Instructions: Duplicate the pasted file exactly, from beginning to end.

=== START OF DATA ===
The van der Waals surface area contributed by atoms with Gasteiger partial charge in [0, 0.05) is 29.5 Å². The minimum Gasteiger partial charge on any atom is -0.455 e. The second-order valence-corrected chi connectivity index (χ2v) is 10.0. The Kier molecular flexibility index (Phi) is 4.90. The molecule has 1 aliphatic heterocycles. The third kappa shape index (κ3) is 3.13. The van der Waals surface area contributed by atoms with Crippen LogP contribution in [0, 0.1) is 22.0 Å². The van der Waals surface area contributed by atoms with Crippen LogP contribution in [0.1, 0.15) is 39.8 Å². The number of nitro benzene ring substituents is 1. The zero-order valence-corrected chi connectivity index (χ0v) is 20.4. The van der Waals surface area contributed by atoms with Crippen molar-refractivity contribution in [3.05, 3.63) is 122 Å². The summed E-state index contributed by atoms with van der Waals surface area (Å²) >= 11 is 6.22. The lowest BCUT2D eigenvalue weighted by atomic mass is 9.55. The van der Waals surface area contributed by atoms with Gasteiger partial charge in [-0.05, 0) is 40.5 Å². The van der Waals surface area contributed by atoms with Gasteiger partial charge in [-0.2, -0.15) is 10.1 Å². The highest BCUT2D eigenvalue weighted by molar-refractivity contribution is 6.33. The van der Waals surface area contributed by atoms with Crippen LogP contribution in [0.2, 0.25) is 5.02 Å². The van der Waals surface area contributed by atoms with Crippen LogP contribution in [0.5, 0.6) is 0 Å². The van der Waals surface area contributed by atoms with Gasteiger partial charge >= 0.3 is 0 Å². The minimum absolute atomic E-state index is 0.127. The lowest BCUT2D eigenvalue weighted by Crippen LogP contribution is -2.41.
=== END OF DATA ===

The van der Waals surface area contributed by atoms with Gasteiger partial charge in [0, 0.05) is 29.5 Å². The minimum Gasteiger partial charge on any atom is -0.455 e. The second-order valence-corrected chi connectivity index (χ2v) is 10.0. The Kier molecular flexibility index (Phi) is 4.90. The molecule has 1 aliphatic heterocycles. The third kappa shape index (κ3) is 3.13. The van der Waals surface area contributed by atoms with Crippen LogP contribution in [0, 0.1) is 22.0 Å². The van der Waals surface area contributed by atoms with Crippen LogP contribution in [0.1, 0.15) is 39.8 Å². The number of nitro benzene ring substituents is 1. The zero-order valence-corrected chi connectivity index (χ0v) is 20.4. The van der Waals surface area contributed by atoms with Crippen molar-refractivity contribution in [3.05, 3.63) is 122 Å². The summed E-state index contributed by atoms with van der Waals surface area (Å²) >= 11 is 6.22. The lowest BCUT2D eigenvalue weighted by atomic mass is 9.55. The van der Waals surface area contributed by atoms with Gasteiger partial charge in [-0.05, 0) is 40.5 Å². The van der Waals surface area contributed by atoms with Gasteiger partial charge in [-0.2, -0.15) is 10.1 Å². The highest BCUT2D eigenvalue weighted by molar-refractivity contribution is 6.33. The van der Waals surface area contributed by atoms with Crippen LogP contribution in [0.2, 0.25) is 5.02 Å². The van der Waals surface area contributed by atoms with Crippen LogP contribution in [0.5, 0.6) is 0 Å². The van der Waals surface area contributed by atoms with Gasteiger partial charge >= 0.3 is 0 Å². The minimum absolute atomic E-state index is 0.127. The lowest BCUT2D eigenvalue weighted by Crippen LogP contribution is -2.41.